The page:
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He’s heavy BUT happy & not weighed down

Kelly Gneiting competes against three-time World ChampiByambUlambayer an earlier Sumo Sushi Experience.

Kelly Gneiting competes against three-time World Champion Byamba Ulambayer at an earlier Sumo and Sushi Experience.

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† Kelly Gneiting vs.
Byambajav Ulambayar

† Friday-Sunday (times vary)

† Germania Place,
108 W. Germania Pl.

† Tickets: $69-$89


Updated: May 17, 2013 3:05PM

I know I’m fat. I look in the mirror and don’t have any illusions.

You get the looks that any fat person gets. You get the prejudice.

I’ve been in job interviews and had that sick feeling [that they were thinking], “Do we really want this monstrosity walking around the office?”

If people want to believe those things, it’s their flaw; it’s not mine. I know what’s inside me and I’m very proud. I have high self-esteem and I’m very confident in what I’m doing.

Part of being tough is overcoming the prejudice.

During a marathon, you go out and it’s beyond your normal workout for the whole week. At least mine. I wanted to lie on the road and sleep for the last 10 miles.

I want to swim the English Channel. I want to climb Mt. Everest. And I don’t care if the world sees or not. It’s just in my blood.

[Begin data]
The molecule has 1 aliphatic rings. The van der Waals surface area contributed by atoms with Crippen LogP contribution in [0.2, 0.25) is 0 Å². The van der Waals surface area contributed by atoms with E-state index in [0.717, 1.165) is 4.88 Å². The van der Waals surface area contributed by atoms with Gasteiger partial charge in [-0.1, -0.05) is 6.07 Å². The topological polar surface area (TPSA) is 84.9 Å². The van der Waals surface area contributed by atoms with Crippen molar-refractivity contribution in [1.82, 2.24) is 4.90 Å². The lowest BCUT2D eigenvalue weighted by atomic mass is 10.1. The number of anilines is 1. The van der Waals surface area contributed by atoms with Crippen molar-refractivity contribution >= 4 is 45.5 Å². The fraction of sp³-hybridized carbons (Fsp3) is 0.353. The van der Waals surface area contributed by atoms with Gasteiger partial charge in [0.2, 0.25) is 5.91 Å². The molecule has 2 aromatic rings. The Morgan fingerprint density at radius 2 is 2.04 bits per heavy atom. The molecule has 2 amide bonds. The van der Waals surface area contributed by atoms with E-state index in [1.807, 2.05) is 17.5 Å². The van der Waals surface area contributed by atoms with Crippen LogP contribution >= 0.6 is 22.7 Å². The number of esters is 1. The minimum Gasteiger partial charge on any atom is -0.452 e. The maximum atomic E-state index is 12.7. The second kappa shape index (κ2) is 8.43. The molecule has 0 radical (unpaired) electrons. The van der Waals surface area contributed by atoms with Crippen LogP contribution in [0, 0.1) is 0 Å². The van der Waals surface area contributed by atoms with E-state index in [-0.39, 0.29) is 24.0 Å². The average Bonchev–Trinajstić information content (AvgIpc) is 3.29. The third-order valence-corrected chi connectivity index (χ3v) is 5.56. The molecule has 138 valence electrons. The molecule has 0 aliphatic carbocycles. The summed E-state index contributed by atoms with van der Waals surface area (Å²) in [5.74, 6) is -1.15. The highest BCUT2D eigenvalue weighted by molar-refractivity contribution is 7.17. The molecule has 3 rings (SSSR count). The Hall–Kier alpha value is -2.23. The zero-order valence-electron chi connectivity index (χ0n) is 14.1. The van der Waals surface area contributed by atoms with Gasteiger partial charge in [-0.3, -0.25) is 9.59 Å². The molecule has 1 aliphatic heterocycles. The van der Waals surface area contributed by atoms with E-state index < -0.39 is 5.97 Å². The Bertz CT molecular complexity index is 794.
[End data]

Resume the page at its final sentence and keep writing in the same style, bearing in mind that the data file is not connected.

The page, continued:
I eat healthy. I run 20 miles a week. My blood pressure, last time I checked it, was 130 over 85. My heart rate is about 65 beats a minute.

I only eat about double the portion of an average person, but somehow the weight just stays on.

I was always kind of a fat, chubby kid when I was really young. But I wrestled in college at 190 and married my wife at 200.

My wife is now married to twice the man. [Laughs] She should be happy.

My sons think Daddy’s the coolest thing in the world. I have great hopes of possibly sending my oldest to Japan to begin training in a few years.

My 15-year-old daughter takes the attitude of my wife, [who] is like, “Oh, Kelly’s off doing crazy things, including wrestling almost naked,” which qualifies as crazy for most of America.

Sumo is a battle sport, and not wearing clothing like in most other sports is part of the purity of it. It’s part of going out man-on-man, spirit-on-spirit, without any energy attached to you.

I describe [Sumo] as buried treasure. Buried treasure will sit there underneath the ground until it’s discovered. And so far in America, we haven’t discovered it yet.

I’ve stuck it out and done lots of Sumo things without being a pro, and I’m still every bit as good as a pro would be.

When you’re doing this in the pros, you can’t have a family. You can’t do anything. It’s like a military atmosphere.

The three-time world champion is going to be [in Chicago]. He and I have duked it out probably 50 times in sanctioned matches over the years, and I’ve never beaten him. I don’t want to let a 360-pound guy beat me.

That saying, “What does not kill you makes you stronger,” is really true.

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